Mateo was expected to be the sixth man in a deep bullpen in 2003, but he was much more valuable than anyone could have expected. Having out-pitched his competitors in spring training, Mateo earned the final position in the bullpen. Being a starter in the minors gave him the endurance and variety of pitches necessary for such a role. He generally pitches up in the zone and has excellent command of a low-90s fastball, two-seam fastball, slider, and splitter.

As an extreme fly-ball pitcher, Mateo is prone to the longball. He allowed 14 in 85.2 innings last year. However, the homers aren't detrimental to him due to his outstanding command. He walked just 1.37 batters per 9 and 5.46 K's per walk. He was most effective from June on striking out 50 while walking just 5 batters. Also during that period he was able to keep the HR totals to a minimum, 7 HR in 49.2 IP compared to 7 allowed in his first 26 IP.

Mateo will enter 2004 in the same role as 2003, long relief. This is his most effective role and he should continue to have success. He is able, however, to pitch in tight, late inning situations if necessary.

Projected 2004 line: 90 IP, 85 K, 15 BB, 13 HR, 3.55 ERA

Ron Villone (6-6, 106.2 IP, 91 K, 48 BB, 16 HR, 4.13 ERA)
Villone was originally drafted by the Mariners in the first round of the 1992 draft., and has pitched for eight teams in his major league career serving as both a starter and a reliever. The Mariners signed him this offseason to fill the fifth spot in the bullpen. With the current state of the bullpen, he would be best used as a long reliever and spot starter.

Villone would qualify as a power pitcher thanks to his 7 K/9 rate during his career. During the past three seasons he has improved his overall rate to 7.7. He has also improved his walk rate from 4.73 per 9 to 3.87. However, as a reliever during this time period, his ability to cut down on his walks has come at the cost of some strikeouts. Even so, he has held hitters to a .248 AVG and held lefties to a .249/.334/.387 line.

Villone's most value asset is his flexibility. He can be used as a spot starter, a long reliever, and a situational lefty if necessary. The surplus of pitching talent in the minors will keep Villone on his toes. He will need to throw his best at all times if he is to keep his job.

Projected 2004 line: 55 IP, 40 K, 23 BB, 5 HR, 4.35 ERA

The sixth spot in the bullpen will be determined during spring training. The following are some of the candidates who could fill the void.

Terry Mullholland (3-4, 99 IP, 42 K, 37 BB, 17 HR, 4.91 ERA)
Mullholland will join the M's in spring training as a non-roster invitee. He most likely will not make the team, but if he does it will only be as a LOOGY (lefty one-out guy). If he is allowed to face righties he will not fair well. In fact, over the past three seasons his line vs. righties is a line that Bret Boone would love to have: .315/.366/.543. His line vs. lefties is better but still not very good either, .275/.332/.422. As a vet he'll get every opportunity to make the team, but players such as George Sherrill and Bobby Madritsch shouldn't have a problem beating him out.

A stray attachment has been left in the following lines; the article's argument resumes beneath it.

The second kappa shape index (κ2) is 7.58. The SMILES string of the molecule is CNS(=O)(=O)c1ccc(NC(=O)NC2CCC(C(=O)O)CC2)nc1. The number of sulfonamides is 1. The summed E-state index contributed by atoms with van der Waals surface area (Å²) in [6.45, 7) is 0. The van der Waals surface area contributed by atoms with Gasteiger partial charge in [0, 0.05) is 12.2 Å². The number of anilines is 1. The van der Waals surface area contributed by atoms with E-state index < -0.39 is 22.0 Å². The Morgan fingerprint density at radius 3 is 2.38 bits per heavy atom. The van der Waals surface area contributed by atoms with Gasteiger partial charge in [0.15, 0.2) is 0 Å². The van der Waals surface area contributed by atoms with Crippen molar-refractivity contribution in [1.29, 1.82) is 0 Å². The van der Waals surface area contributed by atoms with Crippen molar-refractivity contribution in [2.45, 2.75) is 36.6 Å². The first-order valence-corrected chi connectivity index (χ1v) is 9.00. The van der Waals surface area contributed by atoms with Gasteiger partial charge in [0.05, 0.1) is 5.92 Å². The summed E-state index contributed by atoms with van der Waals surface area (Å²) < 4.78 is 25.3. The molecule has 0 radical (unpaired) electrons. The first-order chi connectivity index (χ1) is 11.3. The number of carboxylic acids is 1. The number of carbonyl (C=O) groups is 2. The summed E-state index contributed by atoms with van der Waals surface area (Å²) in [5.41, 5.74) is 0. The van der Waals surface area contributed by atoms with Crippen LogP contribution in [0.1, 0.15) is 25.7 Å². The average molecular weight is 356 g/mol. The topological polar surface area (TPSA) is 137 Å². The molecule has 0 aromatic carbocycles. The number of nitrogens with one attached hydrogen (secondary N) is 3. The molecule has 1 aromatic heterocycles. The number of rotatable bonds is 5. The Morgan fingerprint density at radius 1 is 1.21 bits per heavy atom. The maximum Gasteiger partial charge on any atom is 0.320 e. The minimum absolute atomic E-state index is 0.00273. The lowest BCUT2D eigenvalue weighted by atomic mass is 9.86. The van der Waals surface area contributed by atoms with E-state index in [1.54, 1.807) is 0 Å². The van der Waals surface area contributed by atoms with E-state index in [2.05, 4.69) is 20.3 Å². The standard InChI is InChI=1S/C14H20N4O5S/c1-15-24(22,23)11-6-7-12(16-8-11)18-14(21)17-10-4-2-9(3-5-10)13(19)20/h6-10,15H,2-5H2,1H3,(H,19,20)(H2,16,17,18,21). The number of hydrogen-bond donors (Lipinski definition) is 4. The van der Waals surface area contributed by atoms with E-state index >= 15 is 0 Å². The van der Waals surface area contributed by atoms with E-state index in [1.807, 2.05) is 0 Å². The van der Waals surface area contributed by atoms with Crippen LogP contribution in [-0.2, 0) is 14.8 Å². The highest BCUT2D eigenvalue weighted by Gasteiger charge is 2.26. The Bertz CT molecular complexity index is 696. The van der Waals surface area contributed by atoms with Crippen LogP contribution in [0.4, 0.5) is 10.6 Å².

Kevin Jarvis (92 IP, 49 K, 32 BB, 15 HR, 5.87 ERA for the San Diego Padres)
Jarvis was acquired from San Diego in the Jeff Cirillo deal. He has average "stuff," including a high-80s fastball and a variety of breaking pitches. He dealt with multiple elbow problems in 2003, which had an effect on his overall performance. If he is to earn a spot in the bullpen it will be as a long reliever, pushing Mateo into a middle-relief role.

Bobby Madritsch (158.2 IP, 153 K, 67 BB, 11 HR, 3.63 ERA in AA San Antonio)
Signed by the Mariners following his 2002 Independent League Player of the Year campaign, Madritsch showed that he has what it takes to make it in the majors. Armed with a mid-90s fastball, curve, and change, Madritsch isn't afraid to go right after the hitter. As a lefty, he has an edge in the race for the bullpen.

Mike Myers (36.1 IP, 21 K, 21 BB, 4 HR, 5.70 ERA for the Arizona Diamondbacks)
Recently signed to a minor league contract and invited to spring training, Myers is your typical "LOOGY" (Left handed one out guy). His sinking-fastball and slider coming from a submarine delivery allows him to keep lefties at bay. They have hit just .236 off him over the past 3 years. If he shows in spring training that he still has it, he has the inside track to a spot in the pen. However, if he falters, the Mariners won't hesitate in going to Madritsch or…

George Sherrill (27.1 IP, 31 K, 12 BB, 1 HR, 0.33 ERA)
Another player signed from the Independent leagues, Sherrill dominated wherever he pitched in 2003, including the Independent leagues and the winter leagues. Sherrill was recently endorsed by M's pitching coach Bryan Price at Mariners FanFest. When asked about the possibilities for filling the bullpen, Price said Sherrill was "a sleeper who had a fantastic season at Double-A in 2003." He went on to say that the lefty could end up in Seattle in 2004.

No matter who fills the final spot in the bullpen, it is sure to be one of the best in baseball. Any way you look at it, the bullpen is set up perfectly to complement the rotation. There will be a great mix of lefties and righties, short and long relievers, and hard and soft-tossers.